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Monday, August 26, 2013


Driving in the car with Charlie with the sun roof open at night:

Charlie: Mama, Mama!  The Moon!  It's so big! It's following us!

Me: (Trying not to laugh)  OK,  Charlie.  I see it.

Charlie:  Don't worry, Mama.  It won't come in the window.  It can't get us.

I laugh at this exchange because I distinctly remember being very annoyed as a small child that the moon followed us everywhere.  I mean, seriously MOON, don't you have anything better to do than to follow me like some kind of deranged psychopathic stalker?  They make movies about people doing that kind of shit...what makes you so special that you can just get away with it and follow me and be all SHINY IN THE SKY?

I of course grew up and realized why the moon "follows you" (just last week...KIDDING!) and now can kind of chuckle at the sweet innocence of thinking that the satellite that orbits the earth had it out for me and was deliberately fucking with me by following me home.  (Looking back, it shows that my derangement runs real deep if I was thinking like that before Kindergarden...)  That was back before I grew up and realized that babies don't always get born; that people die or are killed, and not just strangers but people I know; that people get sick; that people aren't going to be what you hoped or imagined they would.

Before I had to explain to my children that a little boy that they have known all their lives got suddenly critically ill. That he is in the hospital. That he has cancer.  Just typing those words out makes me want to shake.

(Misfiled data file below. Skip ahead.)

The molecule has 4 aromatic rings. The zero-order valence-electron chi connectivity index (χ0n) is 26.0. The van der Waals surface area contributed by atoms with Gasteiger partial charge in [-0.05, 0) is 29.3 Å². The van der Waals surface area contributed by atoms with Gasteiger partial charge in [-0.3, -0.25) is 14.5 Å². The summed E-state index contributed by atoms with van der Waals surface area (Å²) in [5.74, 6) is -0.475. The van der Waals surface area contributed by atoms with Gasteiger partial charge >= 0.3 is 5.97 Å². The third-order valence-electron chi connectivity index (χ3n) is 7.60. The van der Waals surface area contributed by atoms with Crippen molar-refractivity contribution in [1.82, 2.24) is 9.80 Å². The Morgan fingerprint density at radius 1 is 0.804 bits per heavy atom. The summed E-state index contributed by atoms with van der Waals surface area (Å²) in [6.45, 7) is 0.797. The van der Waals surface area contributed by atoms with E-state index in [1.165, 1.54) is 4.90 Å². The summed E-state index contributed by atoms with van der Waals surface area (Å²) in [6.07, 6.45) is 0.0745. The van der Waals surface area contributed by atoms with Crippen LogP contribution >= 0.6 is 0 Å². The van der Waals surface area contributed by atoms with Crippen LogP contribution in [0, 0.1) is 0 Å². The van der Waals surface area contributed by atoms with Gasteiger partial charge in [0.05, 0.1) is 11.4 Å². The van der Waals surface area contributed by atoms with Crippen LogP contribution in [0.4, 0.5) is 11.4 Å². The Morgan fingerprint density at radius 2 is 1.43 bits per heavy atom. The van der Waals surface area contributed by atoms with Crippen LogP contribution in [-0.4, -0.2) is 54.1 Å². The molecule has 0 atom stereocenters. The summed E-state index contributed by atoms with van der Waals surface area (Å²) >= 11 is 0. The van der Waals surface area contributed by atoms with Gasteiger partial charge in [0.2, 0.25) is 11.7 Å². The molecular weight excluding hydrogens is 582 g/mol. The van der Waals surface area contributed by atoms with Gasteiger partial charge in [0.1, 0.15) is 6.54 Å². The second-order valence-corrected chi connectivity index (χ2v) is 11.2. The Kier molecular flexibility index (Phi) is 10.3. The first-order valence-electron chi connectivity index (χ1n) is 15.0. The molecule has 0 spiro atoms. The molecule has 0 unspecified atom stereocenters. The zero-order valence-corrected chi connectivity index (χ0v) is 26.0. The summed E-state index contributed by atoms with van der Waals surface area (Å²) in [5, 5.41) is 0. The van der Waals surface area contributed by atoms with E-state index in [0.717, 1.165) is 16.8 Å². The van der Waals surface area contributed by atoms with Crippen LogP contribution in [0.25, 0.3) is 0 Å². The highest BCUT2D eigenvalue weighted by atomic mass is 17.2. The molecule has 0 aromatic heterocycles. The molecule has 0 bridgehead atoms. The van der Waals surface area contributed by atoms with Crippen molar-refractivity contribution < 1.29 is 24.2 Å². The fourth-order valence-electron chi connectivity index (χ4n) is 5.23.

No parent should have to go through what his are right now.  No parent should have to tell their children that another child is ill, and critically so.

I feel helpless.  I have avoided blogging for a while because I tend to write out some pretty raw things.  Facing the idea that a child I have known since age 3 months, with the big grin and the deep belly laugh, who has questionable tastes in professional football teams but is spot on with college teams, that he has cancer...the ultimate betrayal of one's own body, IMHO...I couldn't do it.  It is still hard.  Writing out that he has a life-threatening illness...I don't want to admit it.  If I feel this way, I can only imagine how his parents feel.

So I participate in fundraisers for them.  Hell, I am helping to organize one.  I re-post updates and wheedle donations.  The community response has been fabulous.  I do what I can sitting here.

But I still wish that I could go  back to a time when the moon following me was upsetting.  When I never knew what it was like to have to explain adult things to a child.  When these kinds of things happened to someone else.

He is your child.  Your neighbor.  Your son.  Your best friend.  Just because he does not live with you, next to you, go to your school; it does not mean that he and his struggles impact you any less.  This disease has an impact on you; just because it is not directly does not make it any less of an impact.

The same moon that stalks me is the same moon that shines down on him where he is getting treated for his lymphoma in a hospital room.  The same moon that shines on you where ever you are right now.

Be cognizant of this.   People matter.  They all have their stories; their journeys.  Perhaps if we weren't so quick to judge, the world would be better.  After all, the moon is equally obsessed with each and every one of us.

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